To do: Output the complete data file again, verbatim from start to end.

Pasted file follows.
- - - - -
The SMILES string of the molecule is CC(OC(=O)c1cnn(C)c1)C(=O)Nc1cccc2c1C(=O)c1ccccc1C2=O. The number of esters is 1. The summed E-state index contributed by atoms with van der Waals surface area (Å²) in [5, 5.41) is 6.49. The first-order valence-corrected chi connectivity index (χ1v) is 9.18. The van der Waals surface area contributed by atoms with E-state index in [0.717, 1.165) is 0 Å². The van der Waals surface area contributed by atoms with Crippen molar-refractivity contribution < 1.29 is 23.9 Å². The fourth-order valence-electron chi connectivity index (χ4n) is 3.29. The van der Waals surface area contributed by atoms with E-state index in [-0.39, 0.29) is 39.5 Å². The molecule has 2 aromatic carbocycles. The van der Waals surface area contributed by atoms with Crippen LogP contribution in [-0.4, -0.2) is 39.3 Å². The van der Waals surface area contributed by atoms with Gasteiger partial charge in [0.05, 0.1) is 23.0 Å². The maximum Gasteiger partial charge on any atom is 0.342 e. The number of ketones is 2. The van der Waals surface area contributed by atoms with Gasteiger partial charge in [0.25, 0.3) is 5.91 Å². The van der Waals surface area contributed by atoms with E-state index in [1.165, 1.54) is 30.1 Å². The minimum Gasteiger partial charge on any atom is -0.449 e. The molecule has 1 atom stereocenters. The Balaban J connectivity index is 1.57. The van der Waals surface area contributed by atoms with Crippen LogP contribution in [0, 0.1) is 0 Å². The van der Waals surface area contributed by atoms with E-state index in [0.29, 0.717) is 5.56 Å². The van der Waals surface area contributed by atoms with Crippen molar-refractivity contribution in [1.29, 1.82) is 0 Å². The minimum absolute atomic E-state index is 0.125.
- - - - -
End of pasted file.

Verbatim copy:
The SMILES string of the molecule is CC(OC(=O)c1cnn(C)c1)C(=O)Nc1cccc2c1C(=O)c1ccccc1C2=O. The number of esters is 1. The summed E-state index contributed by atoms with van der Waals surface area (Å²) in [5, 5.41) is 6.49. The first-order valence-corrected chi connectivity index (χ1v) is 9.18. The van der Waals surface area contributed by atoms with E-state index in [0.717, 1.165) is 0 Å². The van der Waals surface area contributed by atoms with Crippen molar-refractivity contribution < 1.29 is 23.9 Å². The fourth-order valence-electron chi connectivity index (χ4n) is 3.29. The van der Waals surface area contributed by atoms with E-state index in [-0.39, 0.29) is 39.5 Å². The molecule has 2 aromatic carbocycles. The van der Waals surface area contributed by atoms with Crippen LogP contribution in [-0.4, -0.2) is 39.3 Å². The van der Waals surface area contributed by atoms with Gasteiger partial charge in [0.05, 0.1) is 23.0 Å². The maximum Gasteiger partial charge on any atom is 0.342 e. The number of ketones is 2. The van der Waals surface area contributed by atoms with Gasteiger partial charge in [0.25, 0.3) is 5.91 Å². The van der Waals surface area contributed by atoms with E-state index in [1.165, 1.54) is 30.1 Å². The minimum Gasteiger partial charge on any atom is -0.449 e. The molecule has 1 atom stereocenters. The Balaban J connectivity index is 1.57. The van der Waals surface area contributed by atoms with Crippen LogP contribution in [0, 0.1) is 0 Å². The van der Waals surface area contributed by atoms with E-state index in [0.29, 0.717) is 5.56 Å². The van der Waals surface area contributed by atoms with Crippen molar-refractivity contribution in [1.29, 1.82) is 0 Å². The minimum absolute atomic E-state index is 0.125.